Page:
Rating: 2 out of 5.

Renfeield is a modern update of an old tale. This version is based on characters from Bram Stoker’s 1897 novel Dracula, but it also relies on the visual look of the 1931 movie starring Bela Lugosi. Nicholas Hoult is R. M. Renfield, the obedient servant of Count Dracula. Nicolas Cage embodies the legendary vampire from Transylvania and Renfield’s demanding boss. The premise is that Renfield has had enough of procuring his master’s prey and doing his every bidding. It’s been centuries, but he’s ready to break free from this life of servitude.

The initial concept is creative, and given the two thespians involved, I was excited to see this. The duo has moved from Transylvania to New Orleans. Renfield attends meetings there to help deal with his codependent relationship with a cruel boss. I was enjoying this at first. Unfortunately, an auspicious beginning is unnecessarily complicated by a major detour involving a mafia-style mob family pushing drugs into the city. The Lobo family is an organized crime empire in New Orleans that controls everyone in the police department. Awkwafina portrays a traffic cop named Rebecca. She may be belligerent and irritable, but at least she is not on the take. Although Renfield and Rebecca have zero chemistry, their interactions inexplicably lead to a blossoming romance. Oh, and when Renfield eats bugs (spiders, ants, etc.), he unlocks the ability to fight like Bruce Lee. Nothing makes sense.

The screenplay — written by Ryan Ridley (Cartoon Network TV series Rick and Morty) from a story by Robert Kirkman (AMC TV series The Walking Dead) — begins with a rather clever setup. Renfield plans to use his group therapy sessions to identify abusive people. He’ll hunt less virtuous souls for Dracula so he feels less guilty about their deaths. That’s funny. I appreciated those bits, but the developments vacillated from light comedy to extreme brutality. The schizophrenic shift between the two is awkward.

The bloodshed includes savage casualties with stomachs sliced open, entrails spilling out, human limbs being ripped off, and liquid blood spurting out like a volcano. I could go on, but you get the idea. The excessive gore is meant to be hilarious because it’s so outrageous. Trust that the violence is somewhat amusing in small doses. When a character uses severed arms as weapons, it is laughable. But after a while, the sheer amount of carnage is oppressive and overbearing. I didn’t relish the gratuitous displays. A good introduction is undone as the humor fades, and a generic plot with routine fights takes over. Renfield is indeed horrifying. However, it’s the gap between idea and execution that is most appalling.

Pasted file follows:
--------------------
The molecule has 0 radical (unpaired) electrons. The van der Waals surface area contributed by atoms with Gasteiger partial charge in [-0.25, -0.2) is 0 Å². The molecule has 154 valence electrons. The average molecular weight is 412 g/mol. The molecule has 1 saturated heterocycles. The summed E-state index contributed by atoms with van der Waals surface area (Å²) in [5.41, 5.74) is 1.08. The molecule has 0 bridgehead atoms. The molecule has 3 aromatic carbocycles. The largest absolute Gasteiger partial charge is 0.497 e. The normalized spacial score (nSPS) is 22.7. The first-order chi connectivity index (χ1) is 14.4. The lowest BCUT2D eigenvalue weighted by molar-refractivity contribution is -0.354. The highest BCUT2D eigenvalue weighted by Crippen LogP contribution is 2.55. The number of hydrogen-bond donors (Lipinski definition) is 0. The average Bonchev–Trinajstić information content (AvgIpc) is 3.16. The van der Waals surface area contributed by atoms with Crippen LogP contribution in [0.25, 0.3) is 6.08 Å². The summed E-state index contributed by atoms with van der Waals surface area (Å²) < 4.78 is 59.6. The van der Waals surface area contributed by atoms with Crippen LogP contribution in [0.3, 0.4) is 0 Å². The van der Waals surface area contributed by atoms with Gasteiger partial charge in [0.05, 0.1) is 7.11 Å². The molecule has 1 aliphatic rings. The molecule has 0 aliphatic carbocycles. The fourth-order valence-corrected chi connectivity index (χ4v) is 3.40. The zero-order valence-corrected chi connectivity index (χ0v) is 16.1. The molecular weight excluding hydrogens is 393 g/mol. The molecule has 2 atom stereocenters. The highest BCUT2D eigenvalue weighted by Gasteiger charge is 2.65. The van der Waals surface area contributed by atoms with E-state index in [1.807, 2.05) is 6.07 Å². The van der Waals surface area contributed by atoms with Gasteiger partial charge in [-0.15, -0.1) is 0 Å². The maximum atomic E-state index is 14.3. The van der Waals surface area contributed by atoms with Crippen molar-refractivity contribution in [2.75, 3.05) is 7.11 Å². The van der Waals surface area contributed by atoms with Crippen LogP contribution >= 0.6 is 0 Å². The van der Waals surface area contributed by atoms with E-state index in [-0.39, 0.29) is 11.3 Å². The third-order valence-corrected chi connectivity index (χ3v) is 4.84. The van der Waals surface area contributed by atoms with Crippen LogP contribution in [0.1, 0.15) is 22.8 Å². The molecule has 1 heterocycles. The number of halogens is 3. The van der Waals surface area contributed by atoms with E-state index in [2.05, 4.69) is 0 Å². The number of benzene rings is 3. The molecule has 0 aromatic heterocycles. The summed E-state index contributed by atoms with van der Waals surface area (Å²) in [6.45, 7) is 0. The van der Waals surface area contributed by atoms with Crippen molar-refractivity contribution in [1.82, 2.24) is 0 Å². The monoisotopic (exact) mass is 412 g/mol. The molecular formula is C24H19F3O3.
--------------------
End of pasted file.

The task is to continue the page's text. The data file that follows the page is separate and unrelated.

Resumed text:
5 Responses to “Renfield”

  1. I enjoyed the two Nicolas’ performances, however, I agree, the story let them down. Could’ve been much better as a PG campier version. I’ll give this a 3 ⭐️


  2. Hm, I’ll definitely consider the chaotic violence as a factor in whether I see this soon or not. I was kind of into the idea, though the trailers didn’t really hook me, just more the idea that Nic Cage has wanted to play Dracula for his entire career I think and now, well here he is. Consider me very much on the fence for this.

    Liked by 1 person

    • I realize the violence is probably more of an issue for me. I enjoyed the interactions between Dracula and Renfield but then it went off on this uninteresting tangent about organized crime and corrupt police. That was the most egregious problem.


      • I’ve read a few articles which had an issue with the blood and gore as well so you’re not alone. 😀. I can handle gore especially in a silly movie like this but it sounds like the good stuff gets unnecessarily distracted


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